The mood in the courtyard, despite the remarkable efforts of the local church staff, was subdued, even resigned.  Were it not for the few children running around, making up their games, the life energy of these people would have suggested that they were at an impasse – unable to go further and yet unwilling for now to go back.  They all shared scars from violence endured and family support forfeited but the blind and the lame were not among their numbers.  This was not a journey for them to make.  They have little choice but to remain behind with hopefully enough of a safety net to keep them afloat until the political crises abate and the soils regain their fertility.

The people who made it to the courtyard were described as alternately angry and frustrated, in part because they were persons of some honor before their world caved in, persons who likely never imagined they would find themselves in an alleyway waiting for someone to distribute a few provisions so they could make it through another cold Marrakesh night. Even if these people had not been torn from their communities by a state and security establishment that couldn’t leave well enough alone, it is still disconcerting to discover that doors are more often closed than ajar – doors to basic necessities but also to the jobs and dignity they left behind many miles ago.

While some of us in Marrakesh tried to think through our responsibilities to a world increasingly pushed out of homes and livelihoods, the news coming from Poland was little short of grim.  We are not making our collective climate targets.  Indeed, due in part to influential climate skeptics and the millions who continue to live as though massive storms and mass extinctions are mere anomalies, this past year set a dubious and dangerous record for emissions.  Despite all the warnings, despite weather maps that resemble Hollywood-produced alien invasions, we mostly continue on our merry way, keeping our credit lines open and our borders closed.

Our CWWM event had moments of good policy insight though such were sometimes buried in the clear and present responsibility to meet the needs that manifested themselves (in this instance) at the church door, to feed and cover and comfort and refer, and even to make the stories of those on almost unimaginable journeys speak to the unconvinced or merely indifferent, journeys in this age of climate shocks, state-sanctioned violence and discrimination that are only likely to increase in number and dimensions of difficulty.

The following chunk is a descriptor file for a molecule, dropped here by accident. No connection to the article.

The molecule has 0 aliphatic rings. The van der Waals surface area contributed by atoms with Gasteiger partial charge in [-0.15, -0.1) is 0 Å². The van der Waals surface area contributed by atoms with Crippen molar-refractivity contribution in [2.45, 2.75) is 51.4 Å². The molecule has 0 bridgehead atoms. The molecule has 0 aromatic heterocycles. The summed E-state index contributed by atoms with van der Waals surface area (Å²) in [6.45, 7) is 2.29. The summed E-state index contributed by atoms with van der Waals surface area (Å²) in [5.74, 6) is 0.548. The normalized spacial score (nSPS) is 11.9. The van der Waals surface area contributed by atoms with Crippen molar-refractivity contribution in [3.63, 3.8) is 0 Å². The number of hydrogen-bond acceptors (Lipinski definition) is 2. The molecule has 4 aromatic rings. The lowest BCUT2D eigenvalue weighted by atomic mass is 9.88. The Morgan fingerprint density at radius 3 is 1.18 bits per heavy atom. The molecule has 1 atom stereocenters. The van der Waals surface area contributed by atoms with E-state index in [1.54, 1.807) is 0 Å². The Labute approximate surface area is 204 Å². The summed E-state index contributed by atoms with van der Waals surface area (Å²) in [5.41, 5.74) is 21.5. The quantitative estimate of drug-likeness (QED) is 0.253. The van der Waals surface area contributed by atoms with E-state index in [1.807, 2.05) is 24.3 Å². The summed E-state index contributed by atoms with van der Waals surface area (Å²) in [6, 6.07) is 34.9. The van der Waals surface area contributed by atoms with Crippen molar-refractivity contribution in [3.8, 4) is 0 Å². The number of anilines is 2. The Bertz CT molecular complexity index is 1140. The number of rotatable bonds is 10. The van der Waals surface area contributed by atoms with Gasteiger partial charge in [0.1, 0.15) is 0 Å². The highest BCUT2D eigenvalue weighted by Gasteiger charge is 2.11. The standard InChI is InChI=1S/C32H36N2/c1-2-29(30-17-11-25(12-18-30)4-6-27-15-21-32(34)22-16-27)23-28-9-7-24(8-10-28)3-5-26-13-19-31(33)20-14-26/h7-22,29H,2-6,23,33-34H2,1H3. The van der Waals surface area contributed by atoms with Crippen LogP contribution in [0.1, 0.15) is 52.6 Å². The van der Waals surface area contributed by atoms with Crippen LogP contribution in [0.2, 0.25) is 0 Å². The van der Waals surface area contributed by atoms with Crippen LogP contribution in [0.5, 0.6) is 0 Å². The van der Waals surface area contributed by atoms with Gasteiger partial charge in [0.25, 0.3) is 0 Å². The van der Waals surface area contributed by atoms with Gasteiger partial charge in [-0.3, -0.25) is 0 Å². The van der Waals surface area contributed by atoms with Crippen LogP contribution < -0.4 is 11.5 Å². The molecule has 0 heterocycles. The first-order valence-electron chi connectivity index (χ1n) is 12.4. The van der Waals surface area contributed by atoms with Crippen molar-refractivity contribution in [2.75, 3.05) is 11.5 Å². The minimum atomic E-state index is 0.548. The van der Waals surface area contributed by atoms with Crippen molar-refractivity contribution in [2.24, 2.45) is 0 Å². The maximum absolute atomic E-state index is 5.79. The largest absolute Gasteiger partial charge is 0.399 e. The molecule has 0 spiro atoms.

What most of these journeys have in common is that those making them exhibit limited trust levels, occasionally of the churches and other caregivers, certainly of governments and their multilateral Compacts.  To be fair, this Compact certainly has some wise referrals, including to fulfill our 2030 Development responsibilities so as to minimize the incentives for people to leave their homes as well as an injunction to do more to make a public case that, as with those in the Marrakesh courtyard, most migrants have skills that can contribute much to sustainable development whether in transit, at their intended destination, or back in their preferred communities.

But in this current matrix of mistrust, NGOs and churches are left to do what they so often try to do – fix the broken, bandage the wounded, satisfy some of the empty stomachs and even emptier souls, doing just enough to address the miseries and fill the voids such that government officials and their five-star entourages don’t have to feel too badly about migrant-related agreements that are largely government driven, government negotiated and –when it suits their purposes– government neglected.

Many at our CWWM event have often been in this difficult place, with needs staring us in the face while the responsibilities to make good policy that can impact the many beyond the courtyard also beckon.  We are not so callous that we can step over and around those facing acute need, even with the consequence of enabling governments to care less in the process. But neither can we leave policy entirely to the governments, the same governments who claim a sovereign right to keep internally displaced persons out of the Compact’s protections, the same governments that hesitated to meaningfully integrate special accountability for migrants with disabilities and others facing acute vulnerabilities, the same governments which relegate churches and NGOs to meeting the needs of those in their gaze while state officials grant themselves de facto permission to turn their own gaze towards other “pressing” matters.